I am confused by the identity function notation in a formula:

$f(y|\theta)= \theta\cdot e^{-\theta\cdot y}I_{(0, \infty)}(y)$

Could someone help me understand what $I_{(0, \infty)}(y)$ means in the formula?

Thank you so much in advance!


$I_{(0,\infty)}$ is the "indicator function" or "characteristic function" of the set $(0,\infty)$. It takes the value $1$ if its argument is in the set $(0,\infty)$ and $0$ otherwise. You might write $$I_{(0,\infty)}(y) = \begin{cases} 1&\text{if $0<y<\infty$}\\0 & \text{otherwise.}\end{cases}$$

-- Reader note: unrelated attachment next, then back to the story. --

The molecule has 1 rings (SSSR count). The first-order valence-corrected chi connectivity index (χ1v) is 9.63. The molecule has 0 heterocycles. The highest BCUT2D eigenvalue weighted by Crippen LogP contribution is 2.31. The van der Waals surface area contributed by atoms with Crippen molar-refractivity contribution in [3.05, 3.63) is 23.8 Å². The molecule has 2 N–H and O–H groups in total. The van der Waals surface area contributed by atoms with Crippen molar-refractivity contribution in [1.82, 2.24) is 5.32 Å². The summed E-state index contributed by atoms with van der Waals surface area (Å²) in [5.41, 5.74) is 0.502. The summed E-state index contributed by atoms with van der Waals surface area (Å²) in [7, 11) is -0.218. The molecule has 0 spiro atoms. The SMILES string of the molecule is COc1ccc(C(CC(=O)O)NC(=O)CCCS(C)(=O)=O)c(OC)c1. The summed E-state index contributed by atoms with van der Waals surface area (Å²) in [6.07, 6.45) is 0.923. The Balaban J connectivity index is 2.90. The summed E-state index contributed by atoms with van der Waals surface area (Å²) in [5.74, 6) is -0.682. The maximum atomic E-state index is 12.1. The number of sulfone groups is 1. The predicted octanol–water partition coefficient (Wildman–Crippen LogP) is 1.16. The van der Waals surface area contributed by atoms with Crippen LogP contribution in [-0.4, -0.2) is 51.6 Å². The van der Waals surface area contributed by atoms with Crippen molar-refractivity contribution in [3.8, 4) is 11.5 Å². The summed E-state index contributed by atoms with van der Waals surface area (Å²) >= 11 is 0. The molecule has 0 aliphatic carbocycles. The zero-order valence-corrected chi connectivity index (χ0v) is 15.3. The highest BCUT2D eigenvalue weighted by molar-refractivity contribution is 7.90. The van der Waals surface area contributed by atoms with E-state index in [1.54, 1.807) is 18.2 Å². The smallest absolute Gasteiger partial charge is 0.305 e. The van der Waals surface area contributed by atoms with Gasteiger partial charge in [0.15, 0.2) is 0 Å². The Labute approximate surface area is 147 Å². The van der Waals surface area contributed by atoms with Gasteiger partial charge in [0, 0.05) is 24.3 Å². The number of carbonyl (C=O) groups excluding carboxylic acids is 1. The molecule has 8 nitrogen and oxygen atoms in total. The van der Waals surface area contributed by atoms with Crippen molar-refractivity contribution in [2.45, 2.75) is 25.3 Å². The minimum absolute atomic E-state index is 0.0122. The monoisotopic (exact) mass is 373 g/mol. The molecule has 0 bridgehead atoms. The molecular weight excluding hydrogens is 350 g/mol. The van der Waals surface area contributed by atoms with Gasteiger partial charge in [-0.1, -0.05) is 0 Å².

• $\begingroup$ Ahh! So does it mean I calculate the part before the indicator function, and plug the result to the indicator function, in order to decide I keep the result or make it 0? $\endgroup$ – Chenglu Sep 19 '18 at 22:52
  • $\begingroup$ Yes. Calculate the part in front of the indicator and multiply it by the value of the indicator. It does not matter which of the two quantities you work out first. $\endgroup$ – kimchi lover Sep 19 '18 at 22:54

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